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The Journal of infection ; 2023.
Article in English | EuropePMC | ID: covidwho-2295937
Gene ; 808: 145963, 2022 Jan 15.
Article in English | MEDLINE | ID: covidwho-1415409


As of July 2021, the outbreak of coronavirus disease 2019 (COVID-19), caused by SARS-CoV-2, has led to more than 200 million infections and more than 4.2 million deaths globally. Complications of severe COVID-19 include acute kidney injury, liver dysfunction, cardiomyopathy, and coagulation dysfunction. Thus, there is an urgent need to identify proteins and genetic factors associated with COVID-19 susceptibility and outcome. We comprehensively reviewed recent findings of host-SARS-CoV-2 interactome analyses. To identify genetic variants associated with COVID-19, we focused on the findings from genome and transcriptome wide association studies (GWAS and TWAS) and bioinformatics analysis. We described established human proteins including ACE2, TMPRSS2, 40S ribosomal subunit, ApoA1, TOM70, HLA-A, and PALS1 interacting with SARS-CoV-2 based on cryo-electron microscopy results. Furthermore, we described approximately 1000 human proteins showing evidence of interaction with SARS-CoV-2 and highlighted host cellular processes such as innate immune pathways affected by infection. We summarized the evidence on more than 20 identified candidate genes in COVID-19 severity. Predicted deleterious and disruptive genetic variants with possible effects on COVID-19 infectivity have been also summarized. These findings provide novel insights into SARS-CoV-2 biology and infection as well as potential strategies for development of novel COVID therapeutic targets and drug repurposing.

COVID-19/metabolism , Host Microbial Interactions/genetics , SARS-CoV-2/metabolism , COVID-19/physiopathology , Computational Biology/methods , Cryoelectron Microscopy/methods , Crystallography, X-Ray/methods , Genome-Wide Association Study , Host Microbial Interactions/physiology , Host-Pathogen Interactions/genetics , Humans , Proteins/metabolism , SARS-CoV-2/genetics , SARS-CoV-2/pathogenicity
Front Med (Lausanne) ; 8: 667623, 2021.
Article in English | MEDLINE | ID: covidwho-1337648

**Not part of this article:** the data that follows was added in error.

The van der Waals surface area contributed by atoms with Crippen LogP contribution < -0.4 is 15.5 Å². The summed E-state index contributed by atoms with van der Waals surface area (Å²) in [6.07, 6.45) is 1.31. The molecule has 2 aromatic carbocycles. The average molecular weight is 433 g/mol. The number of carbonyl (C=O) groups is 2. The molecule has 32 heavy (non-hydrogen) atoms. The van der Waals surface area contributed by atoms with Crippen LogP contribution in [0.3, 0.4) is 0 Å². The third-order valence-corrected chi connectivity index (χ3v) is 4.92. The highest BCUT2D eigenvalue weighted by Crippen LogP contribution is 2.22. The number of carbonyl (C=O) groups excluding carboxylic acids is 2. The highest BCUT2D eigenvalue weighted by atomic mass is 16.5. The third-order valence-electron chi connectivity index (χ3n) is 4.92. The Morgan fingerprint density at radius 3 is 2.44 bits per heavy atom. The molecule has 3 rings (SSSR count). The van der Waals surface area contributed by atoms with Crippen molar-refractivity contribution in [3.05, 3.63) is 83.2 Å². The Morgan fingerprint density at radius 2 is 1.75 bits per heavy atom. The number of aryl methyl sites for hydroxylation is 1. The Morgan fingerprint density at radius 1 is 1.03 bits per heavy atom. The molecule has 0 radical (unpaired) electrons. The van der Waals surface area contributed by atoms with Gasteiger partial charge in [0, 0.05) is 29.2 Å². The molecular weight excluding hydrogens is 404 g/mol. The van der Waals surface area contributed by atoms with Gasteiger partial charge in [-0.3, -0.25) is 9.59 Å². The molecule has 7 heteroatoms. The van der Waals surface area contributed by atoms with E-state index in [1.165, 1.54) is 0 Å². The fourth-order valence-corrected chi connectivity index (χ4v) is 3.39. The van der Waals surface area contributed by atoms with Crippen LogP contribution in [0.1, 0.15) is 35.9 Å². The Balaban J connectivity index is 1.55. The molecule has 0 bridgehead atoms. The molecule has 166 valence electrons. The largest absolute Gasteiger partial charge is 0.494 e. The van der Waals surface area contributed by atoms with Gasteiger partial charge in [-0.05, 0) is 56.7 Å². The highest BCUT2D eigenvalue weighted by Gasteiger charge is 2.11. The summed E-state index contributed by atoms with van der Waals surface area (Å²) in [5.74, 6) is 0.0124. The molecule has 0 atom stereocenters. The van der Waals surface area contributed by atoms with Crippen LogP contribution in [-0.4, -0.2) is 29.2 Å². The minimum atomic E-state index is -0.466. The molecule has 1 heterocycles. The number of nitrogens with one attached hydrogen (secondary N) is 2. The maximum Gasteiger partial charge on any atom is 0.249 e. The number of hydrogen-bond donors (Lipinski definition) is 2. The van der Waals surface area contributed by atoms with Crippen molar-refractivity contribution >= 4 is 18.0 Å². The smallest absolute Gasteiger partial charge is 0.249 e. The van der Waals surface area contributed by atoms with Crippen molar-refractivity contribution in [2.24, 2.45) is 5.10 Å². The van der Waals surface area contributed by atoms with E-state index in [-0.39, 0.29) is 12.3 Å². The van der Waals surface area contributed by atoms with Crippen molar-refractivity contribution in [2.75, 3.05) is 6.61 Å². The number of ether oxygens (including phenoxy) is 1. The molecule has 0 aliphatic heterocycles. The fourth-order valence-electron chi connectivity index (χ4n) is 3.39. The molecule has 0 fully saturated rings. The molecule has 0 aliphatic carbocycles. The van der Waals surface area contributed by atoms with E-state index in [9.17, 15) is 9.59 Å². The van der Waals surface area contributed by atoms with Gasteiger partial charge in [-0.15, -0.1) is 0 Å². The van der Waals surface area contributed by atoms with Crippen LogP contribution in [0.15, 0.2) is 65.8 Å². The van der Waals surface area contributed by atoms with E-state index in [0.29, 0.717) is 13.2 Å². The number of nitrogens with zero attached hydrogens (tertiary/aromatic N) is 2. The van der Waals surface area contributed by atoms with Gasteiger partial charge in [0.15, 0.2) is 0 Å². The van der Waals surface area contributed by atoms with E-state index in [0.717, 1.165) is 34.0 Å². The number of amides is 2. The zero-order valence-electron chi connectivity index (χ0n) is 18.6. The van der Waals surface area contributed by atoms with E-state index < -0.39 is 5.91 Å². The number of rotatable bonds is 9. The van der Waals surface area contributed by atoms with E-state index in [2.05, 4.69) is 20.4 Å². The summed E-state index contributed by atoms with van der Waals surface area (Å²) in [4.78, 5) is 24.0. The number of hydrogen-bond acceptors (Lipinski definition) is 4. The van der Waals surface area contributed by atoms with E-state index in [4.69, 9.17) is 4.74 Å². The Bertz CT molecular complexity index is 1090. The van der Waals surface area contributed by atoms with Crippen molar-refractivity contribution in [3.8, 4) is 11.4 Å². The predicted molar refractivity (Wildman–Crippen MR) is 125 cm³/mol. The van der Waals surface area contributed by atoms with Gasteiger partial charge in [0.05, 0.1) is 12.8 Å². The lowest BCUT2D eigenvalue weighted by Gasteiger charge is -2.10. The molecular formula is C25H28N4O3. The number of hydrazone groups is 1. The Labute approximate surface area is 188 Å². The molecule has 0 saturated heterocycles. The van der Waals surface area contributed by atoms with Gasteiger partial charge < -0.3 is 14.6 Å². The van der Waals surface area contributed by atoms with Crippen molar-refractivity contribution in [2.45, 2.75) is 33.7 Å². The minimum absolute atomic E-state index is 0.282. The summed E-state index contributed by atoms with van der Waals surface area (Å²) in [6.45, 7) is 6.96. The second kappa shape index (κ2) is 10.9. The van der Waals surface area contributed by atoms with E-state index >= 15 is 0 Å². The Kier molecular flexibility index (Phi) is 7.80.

Background: The Coronavirus disease 2019 (COVID-19) pandemic has been a major threat to global health. Regional differences in epidemiological and clinical characteristics, treatment and outcomes of patients have not yet been investigated. This study was conducted to investigate these differences amongCOVID-19 patients in Hubei Province, China. Methods: This retrospective cross-sectional study analyzed data on 289 COVID-19 patients from designated hospitals in three regions:Urban (Wuhan Union West Hospital), Suburban areas of Wuhan (Hannan Hospital) and Enshi city, between February 8 and 20, 2020. The final date of follow-up was December 14th, 2020. The outcomes were case fatality rate and epidemiological and clinical data. Results: Urban Wuhan experienced a significantly higher case fatality rate (21.5%) than suburban Wuhan (5.23%) and rural area of Enshi (3.51%). Urban Wuhan had a higher proportion of patients on mechanical ventilation (24.05%) than suburban Wuhan (0%) and rural Enshi (3.57%). Treatment with glucocorticoids was equivalent in urban and suburban Wuhan (46.84 and 45.75%, respectively) and higher than Enshi (25.00%). Urban Wuhan had a higher proportion of patients with abnormal tests including liver function and serum electrolytes and a higher rate of pneumonia (p < 0.01 for all). Urban Wuhan also had a higher incidence of respiratory failure, heart disease, liver disease and shock, compared with the other two regions (all p < 0.05). Conclusions: Our findings revealed that there are regional differences in COVID-19. These findings provide novel insights into the distribution of appropriate resources for the prevention, control and treatment of COVID-19 for the global community.